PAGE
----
Ph.D. Student, Pennsylvania State University
Jenna Grzeslo received her bachelor's degree in communication arts and political science from the University of Wisconsin. As an undergraduate, she conducted research with the McNair Scholar's Program. Following the completion of her master's degree in communications from the University of Hartford, she worked as an adjunct instructor teaching courses in mass communications, human communications and media literacy. During that time, Grzeslo also managed a community technology center where she designed and taught free information literacy courses in an urban and predominantly low-income community. Due to her value of technology and equal access to information, it is not surprising that her research focuses on the digital divide. As a Ph.D. student and research assistant for the Information and Communication Technology for Development (ICT4D) Consortium at Penn State, she explores the impact of information and communication technologies (ICTs) on economic and social development at the community level.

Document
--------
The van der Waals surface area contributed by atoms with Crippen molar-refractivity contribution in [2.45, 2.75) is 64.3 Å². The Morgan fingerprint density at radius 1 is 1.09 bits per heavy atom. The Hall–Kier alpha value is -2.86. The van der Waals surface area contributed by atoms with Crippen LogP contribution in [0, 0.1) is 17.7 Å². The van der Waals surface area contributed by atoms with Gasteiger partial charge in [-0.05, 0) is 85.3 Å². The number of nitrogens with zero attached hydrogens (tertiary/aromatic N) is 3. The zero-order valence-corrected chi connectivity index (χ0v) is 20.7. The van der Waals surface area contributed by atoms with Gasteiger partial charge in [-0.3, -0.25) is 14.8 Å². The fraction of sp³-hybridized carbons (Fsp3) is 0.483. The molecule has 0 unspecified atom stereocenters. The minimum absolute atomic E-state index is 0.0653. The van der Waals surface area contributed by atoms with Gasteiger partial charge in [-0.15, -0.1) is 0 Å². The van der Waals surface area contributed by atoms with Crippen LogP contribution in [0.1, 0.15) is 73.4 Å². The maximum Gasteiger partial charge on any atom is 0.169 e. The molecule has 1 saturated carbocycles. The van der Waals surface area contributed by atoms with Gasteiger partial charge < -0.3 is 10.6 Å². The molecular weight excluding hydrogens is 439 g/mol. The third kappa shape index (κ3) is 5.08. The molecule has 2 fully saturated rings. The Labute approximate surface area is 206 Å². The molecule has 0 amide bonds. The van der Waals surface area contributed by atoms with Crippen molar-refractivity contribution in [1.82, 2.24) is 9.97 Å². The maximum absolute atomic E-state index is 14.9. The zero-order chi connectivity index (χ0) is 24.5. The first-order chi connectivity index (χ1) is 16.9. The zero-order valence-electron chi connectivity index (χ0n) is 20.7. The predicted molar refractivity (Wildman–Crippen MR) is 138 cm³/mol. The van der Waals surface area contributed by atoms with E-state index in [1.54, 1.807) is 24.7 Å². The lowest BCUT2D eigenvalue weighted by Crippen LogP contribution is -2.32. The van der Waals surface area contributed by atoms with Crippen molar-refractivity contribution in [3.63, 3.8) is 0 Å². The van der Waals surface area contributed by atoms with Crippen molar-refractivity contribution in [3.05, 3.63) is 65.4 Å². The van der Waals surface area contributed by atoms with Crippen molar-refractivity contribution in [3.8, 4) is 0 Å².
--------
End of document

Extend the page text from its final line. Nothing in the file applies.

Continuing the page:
Young Scholar 2
Tuesday, 19 January 2016
Mobile phone proliferation is expanding worldwide, which is leading to an increase in end-of-life mobile devices. End-of-life mobile devices can be reused, recycled, or become electronic waste (e-waste). While e-waste contains valuable materials, it also contains harmful chemicals which when not handled properly can harm individuals, livestock, and water supplies. Case studies of individual’s countries revealed that e-waste disposal is governed individually country to country, and practices for mobile phone disposal vary greatly in the developed versus in the developing world. The objective of this paper is to present mobile phone disposal, a contributing factor to the increase in e-waste, as an international, telecommunications issue. This study concludes with recommendations for future policies and initiatives, which operate from a global perspective.